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The countdown to separate battles on the budget and debt ceiling loom larger every day. Peter Orszag, Citigroup, discusses if the President may be forced to make deals on those issues to gain votes on Syria.
Syrian uncertainty has shown to affect the markets; will it impact Fed tapering too? CNBC's John Harwood follows the activity surrounding Syria on Capital Hill; and Alan Ruskin, Deutsche Bank Forex; and Larry McDonald, Newsedge USA, weigh in.
Bob Nardelli, former Home Depot and Chrysler CEO, explains why he thinks the situation in Syria is a big issue for the economy. He also weighs in on job reports and health care.
With many unknowns including Syria, the next Fed chair, and tapering, Amy Wu, RBC Capital Markets; Nathan Bachrach, The Financial Network Group; Bob Keiser, S&P Capital IQ; and CNBC's Rick Santelli discuss the markets.
With stocks coming off today's lows, Mary Ann Bartels, Merrill Lynch Wealth Management; and Kenny Polcari, O'Neil Securities discuss tapering and how high oil prices will affect the market.
CNBC's Jon Fortt has the latest details on Microsoft's $7.2 billion acquisition of Nokia's devices unit. And Gene Urcan, Cappello Capital; and Carol Roth, "The Entrepreneur Equation" author, debate the financial implications of the merger.
Sec. John Kerry is interrupted by protesters as he testifies at the Senate Committee hearing on Syria; CNBC's Eamon Javers reports.
Consolidation in the telecom world may make for some big paydays; CNBC's Kayla Tausche has the story.
Key testimonials from Secretary of State John Kerry and Defense Secretary Chuck Hagel are taking place. Rep. Peter King (R-NY), explains why he thinks we should use military action in Syria with or without allies.
Mike PeQueen, HighTower; Steve Hochberg, Elliott Wave International; and CNBC's Jeff Cox and Rick Santelli discuss whether the market is reacting to uncertainty in Syria.
Nouriel Roubini has been ordered by NYC to remove his hot tub — often the site of wild parties with younger models — from his Manhattan penthouse's roof, according to a report.
CNBC's Scott Cohn reports from London on the British Parliament's vote against military intervention in Syria.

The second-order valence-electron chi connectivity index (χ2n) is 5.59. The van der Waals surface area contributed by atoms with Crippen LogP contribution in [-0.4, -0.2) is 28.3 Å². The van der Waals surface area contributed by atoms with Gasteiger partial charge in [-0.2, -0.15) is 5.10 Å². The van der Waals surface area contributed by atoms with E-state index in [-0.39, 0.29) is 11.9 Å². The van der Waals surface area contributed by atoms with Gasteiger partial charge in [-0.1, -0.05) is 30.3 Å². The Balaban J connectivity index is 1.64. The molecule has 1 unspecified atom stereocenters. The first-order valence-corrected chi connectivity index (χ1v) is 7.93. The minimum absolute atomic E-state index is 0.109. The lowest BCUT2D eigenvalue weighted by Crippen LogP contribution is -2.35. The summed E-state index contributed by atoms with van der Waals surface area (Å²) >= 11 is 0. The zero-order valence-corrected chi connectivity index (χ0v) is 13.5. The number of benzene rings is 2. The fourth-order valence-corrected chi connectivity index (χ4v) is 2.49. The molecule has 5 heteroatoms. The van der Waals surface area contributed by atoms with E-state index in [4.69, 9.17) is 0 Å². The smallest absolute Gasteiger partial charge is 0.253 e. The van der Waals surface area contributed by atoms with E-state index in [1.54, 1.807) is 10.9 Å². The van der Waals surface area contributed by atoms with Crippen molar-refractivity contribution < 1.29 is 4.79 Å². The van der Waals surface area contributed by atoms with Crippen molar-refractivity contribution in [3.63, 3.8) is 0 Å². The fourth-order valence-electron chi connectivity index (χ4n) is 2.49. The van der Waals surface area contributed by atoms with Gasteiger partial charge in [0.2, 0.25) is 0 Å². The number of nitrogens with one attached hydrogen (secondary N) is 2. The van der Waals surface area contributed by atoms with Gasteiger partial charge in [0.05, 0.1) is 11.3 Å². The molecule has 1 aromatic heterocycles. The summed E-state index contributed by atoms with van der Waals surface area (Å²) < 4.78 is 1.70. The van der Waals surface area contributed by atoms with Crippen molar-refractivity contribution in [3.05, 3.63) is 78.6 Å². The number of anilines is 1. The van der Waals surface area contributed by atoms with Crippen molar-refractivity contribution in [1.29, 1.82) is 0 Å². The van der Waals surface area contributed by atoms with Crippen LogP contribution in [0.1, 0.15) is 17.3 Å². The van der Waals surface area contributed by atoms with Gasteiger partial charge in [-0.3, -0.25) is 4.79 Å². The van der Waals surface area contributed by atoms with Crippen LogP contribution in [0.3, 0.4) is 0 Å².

Brian Stutland of Stutland Volatility Group, looks at how options traders are betting on General Electric on news of a spin-off of its consumer finance arm.
The price of higher education keeps rising, while the jobs picture remains bleak. Swainson Gill, senior at Iona College; Kelsie Blazier, a junior at New York University; and Jeffrey Selingo of The Chronicle of Higher Education discuss.
NBC's Ayman Mohyeldin reports mixed reactions from Syria following John Kerry and President Obama's statements. Rep. Eliot Engel, (D-NY), explains why he is urging an attack on Syria and feels the President is handling the situation well.
Since 1950, September has been the worst month for stocks. Can the historical trend be broken? Harry Dent, "Survive and Prosper" Newsletter, and Gina Sanchez, Chantico Global, weigh in.
CNBC's John Harwood provides what may be next for U.S. involvement in Syria. John Bussey, Wall Street Journal, and Ed Husain, Council on Foreign Relations, weigh in.
With the worst month in the rear view mirror, Stephanie Link, TheStreet.com; Ralph Acampora, Altaira; Lance Roberts, Street Talk Advisors; and Joe Bell, Schaeffer's Investment Research, discuss where the markets will go.
With defense stocks in focus, CNBC's Seema Mody breaks down the Nasdaq's week.
With tapering, a new Fed chair ahead, and Syria looming, Stephanie Link, TheStreet.com, and Ben Willis, Albert Fried & Co, break down the markets.